Charles, she said, was very agreeable and immediately posted a security guard at the premises and the chain link fence around the perimeter was repaired.

“The minister, I have to commend him, he said let us not let anybody take anything more,” Moder said. She added that he also seemed eager about her organisation’s proposals for restoring and utilising the historic site.

At his prompting, she even wrote to Prime Minister Bruce Golding in March last year.

“We are appealing to you, sir, and all ministers related to our plea, to act very swiftly; since the date of initial negotiations (October 22nd, 2009), the property has been subject to horrendous vandalism. The looting of the house has increased over the last couple of days; the large grilles have been cut out, almost all the doors and electrical appliances have been stolen, and this morning at 6:30 am an unchecked fire was set on the property,” Moder wrote.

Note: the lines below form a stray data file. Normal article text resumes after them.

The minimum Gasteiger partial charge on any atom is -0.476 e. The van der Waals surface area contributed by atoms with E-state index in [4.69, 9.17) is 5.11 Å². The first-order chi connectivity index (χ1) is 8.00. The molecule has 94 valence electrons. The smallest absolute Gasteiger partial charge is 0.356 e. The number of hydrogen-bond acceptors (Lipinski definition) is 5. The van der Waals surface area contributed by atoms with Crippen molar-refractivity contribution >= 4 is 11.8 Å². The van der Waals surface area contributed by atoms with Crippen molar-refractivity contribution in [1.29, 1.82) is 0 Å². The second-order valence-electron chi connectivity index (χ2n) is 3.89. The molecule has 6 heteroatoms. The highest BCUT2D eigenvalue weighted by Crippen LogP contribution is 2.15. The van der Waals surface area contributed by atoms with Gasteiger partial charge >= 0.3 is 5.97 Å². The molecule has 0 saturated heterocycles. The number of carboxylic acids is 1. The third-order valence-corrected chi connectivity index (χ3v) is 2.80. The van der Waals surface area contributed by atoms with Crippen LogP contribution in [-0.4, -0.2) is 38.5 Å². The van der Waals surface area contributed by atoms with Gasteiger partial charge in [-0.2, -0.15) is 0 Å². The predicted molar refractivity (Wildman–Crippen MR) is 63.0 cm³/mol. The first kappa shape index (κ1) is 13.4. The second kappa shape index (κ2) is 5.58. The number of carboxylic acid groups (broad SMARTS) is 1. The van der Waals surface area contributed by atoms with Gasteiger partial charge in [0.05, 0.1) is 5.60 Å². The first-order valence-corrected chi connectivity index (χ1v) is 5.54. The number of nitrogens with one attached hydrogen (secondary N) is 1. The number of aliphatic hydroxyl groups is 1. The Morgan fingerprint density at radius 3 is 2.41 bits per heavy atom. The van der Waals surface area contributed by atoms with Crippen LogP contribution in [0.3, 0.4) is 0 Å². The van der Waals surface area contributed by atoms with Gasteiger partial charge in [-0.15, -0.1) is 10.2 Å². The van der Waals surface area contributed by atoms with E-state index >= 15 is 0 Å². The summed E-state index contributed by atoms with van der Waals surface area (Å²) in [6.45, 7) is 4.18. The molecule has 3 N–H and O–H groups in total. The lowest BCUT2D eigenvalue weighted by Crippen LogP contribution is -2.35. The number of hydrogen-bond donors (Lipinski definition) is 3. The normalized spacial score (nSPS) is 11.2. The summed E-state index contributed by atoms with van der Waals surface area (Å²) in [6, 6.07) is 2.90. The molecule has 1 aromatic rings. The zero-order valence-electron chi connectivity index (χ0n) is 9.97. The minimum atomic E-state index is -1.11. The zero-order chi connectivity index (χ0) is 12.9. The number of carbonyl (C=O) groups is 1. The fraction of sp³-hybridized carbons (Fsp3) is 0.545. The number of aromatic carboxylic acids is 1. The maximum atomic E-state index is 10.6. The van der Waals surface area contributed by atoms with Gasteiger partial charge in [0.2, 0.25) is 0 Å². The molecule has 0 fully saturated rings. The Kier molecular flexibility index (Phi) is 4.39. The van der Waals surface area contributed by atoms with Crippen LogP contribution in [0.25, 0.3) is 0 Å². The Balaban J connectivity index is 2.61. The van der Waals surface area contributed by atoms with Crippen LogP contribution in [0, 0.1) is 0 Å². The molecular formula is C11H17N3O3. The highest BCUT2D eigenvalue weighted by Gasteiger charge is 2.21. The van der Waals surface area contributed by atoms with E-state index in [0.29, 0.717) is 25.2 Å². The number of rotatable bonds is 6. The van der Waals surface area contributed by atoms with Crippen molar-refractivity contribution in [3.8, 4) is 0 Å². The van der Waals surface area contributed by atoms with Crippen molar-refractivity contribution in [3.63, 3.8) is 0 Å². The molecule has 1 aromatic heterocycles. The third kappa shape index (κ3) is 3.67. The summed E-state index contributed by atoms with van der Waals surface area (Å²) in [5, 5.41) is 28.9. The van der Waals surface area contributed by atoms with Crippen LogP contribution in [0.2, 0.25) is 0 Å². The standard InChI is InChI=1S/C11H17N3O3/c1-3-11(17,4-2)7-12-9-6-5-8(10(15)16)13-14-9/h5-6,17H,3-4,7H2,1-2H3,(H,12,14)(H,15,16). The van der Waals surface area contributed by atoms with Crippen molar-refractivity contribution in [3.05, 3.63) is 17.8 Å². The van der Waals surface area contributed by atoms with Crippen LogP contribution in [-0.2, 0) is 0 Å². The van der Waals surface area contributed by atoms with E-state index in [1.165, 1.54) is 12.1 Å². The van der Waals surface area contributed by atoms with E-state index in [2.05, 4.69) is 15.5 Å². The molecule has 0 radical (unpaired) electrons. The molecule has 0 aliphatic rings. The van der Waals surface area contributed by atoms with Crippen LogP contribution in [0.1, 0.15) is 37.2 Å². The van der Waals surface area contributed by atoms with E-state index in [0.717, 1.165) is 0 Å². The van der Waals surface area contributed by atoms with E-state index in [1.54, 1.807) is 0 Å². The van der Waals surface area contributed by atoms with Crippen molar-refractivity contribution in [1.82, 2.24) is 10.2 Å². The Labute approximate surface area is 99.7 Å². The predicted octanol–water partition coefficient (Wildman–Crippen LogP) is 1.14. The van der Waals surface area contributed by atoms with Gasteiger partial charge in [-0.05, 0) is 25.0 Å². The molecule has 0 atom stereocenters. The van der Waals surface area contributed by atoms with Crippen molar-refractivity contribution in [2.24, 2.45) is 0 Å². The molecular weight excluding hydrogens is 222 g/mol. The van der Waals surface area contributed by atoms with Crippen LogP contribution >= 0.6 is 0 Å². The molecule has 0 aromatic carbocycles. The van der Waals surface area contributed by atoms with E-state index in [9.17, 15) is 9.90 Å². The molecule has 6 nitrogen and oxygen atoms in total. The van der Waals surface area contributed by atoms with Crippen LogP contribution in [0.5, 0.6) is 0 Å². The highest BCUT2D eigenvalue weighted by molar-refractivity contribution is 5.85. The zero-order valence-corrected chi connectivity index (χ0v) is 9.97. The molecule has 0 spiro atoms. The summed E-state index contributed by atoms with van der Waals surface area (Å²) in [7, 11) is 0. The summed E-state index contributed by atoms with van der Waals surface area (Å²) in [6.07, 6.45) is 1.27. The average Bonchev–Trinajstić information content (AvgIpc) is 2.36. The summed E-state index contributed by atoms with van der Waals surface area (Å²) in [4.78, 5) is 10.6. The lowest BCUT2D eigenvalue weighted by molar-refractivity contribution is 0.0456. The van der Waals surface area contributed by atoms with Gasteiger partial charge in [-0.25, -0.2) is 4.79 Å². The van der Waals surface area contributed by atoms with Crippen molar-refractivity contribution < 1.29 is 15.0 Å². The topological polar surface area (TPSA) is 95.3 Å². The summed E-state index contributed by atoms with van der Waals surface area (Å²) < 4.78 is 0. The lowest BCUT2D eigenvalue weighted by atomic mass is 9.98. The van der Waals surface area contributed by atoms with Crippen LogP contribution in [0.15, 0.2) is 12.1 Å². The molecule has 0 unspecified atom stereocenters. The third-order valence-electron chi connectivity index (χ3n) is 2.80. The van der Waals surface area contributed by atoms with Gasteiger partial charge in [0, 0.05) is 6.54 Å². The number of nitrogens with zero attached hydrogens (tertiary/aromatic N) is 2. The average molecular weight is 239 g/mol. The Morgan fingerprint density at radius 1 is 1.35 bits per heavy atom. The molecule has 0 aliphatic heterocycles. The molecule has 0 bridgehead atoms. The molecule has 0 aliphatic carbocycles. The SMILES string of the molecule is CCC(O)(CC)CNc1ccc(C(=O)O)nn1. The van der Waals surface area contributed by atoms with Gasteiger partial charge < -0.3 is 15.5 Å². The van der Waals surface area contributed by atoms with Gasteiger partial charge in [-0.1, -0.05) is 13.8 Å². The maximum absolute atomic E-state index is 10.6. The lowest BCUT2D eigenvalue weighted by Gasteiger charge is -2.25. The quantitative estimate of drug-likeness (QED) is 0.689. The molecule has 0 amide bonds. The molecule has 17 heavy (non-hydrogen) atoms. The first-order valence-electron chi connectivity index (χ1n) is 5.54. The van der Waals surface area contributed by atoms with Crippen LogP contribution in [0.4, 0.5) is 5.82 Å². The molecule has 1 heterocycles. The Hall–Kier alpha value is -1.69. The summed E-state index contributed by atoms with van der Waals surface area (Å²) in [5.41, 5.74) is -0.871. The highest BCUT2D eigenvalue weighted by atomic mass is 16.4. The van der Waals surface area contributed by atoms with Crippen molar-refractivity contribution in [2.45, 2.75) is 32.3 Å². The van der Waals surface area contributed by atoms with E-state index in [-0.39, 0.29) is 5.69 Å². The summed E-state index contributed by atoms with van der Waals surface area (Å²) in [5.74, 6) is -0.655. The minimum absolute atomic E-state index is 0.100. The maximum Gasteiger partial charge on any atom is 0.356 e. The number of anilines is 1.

“We respect the fact that the legal paperwork could take more time, and we also recognise that the house is in a prime area of land value; however, nothing is of more value than saving a historical treasure for the generations to come, and preserving the rich history of this beautiful island,” she added.

“Music Unites — The Jamaica Arts Endowment Fund — has all the motivation and human power in place to start this mission immediately. We appeal to you for an immediate commitment towards confirming a 10-year ‘one dollar lease’ of the property to start with, and the option of extension and first option to purchase,” she added, promising that Music Unites would foot the bill for security in the interim, if needed.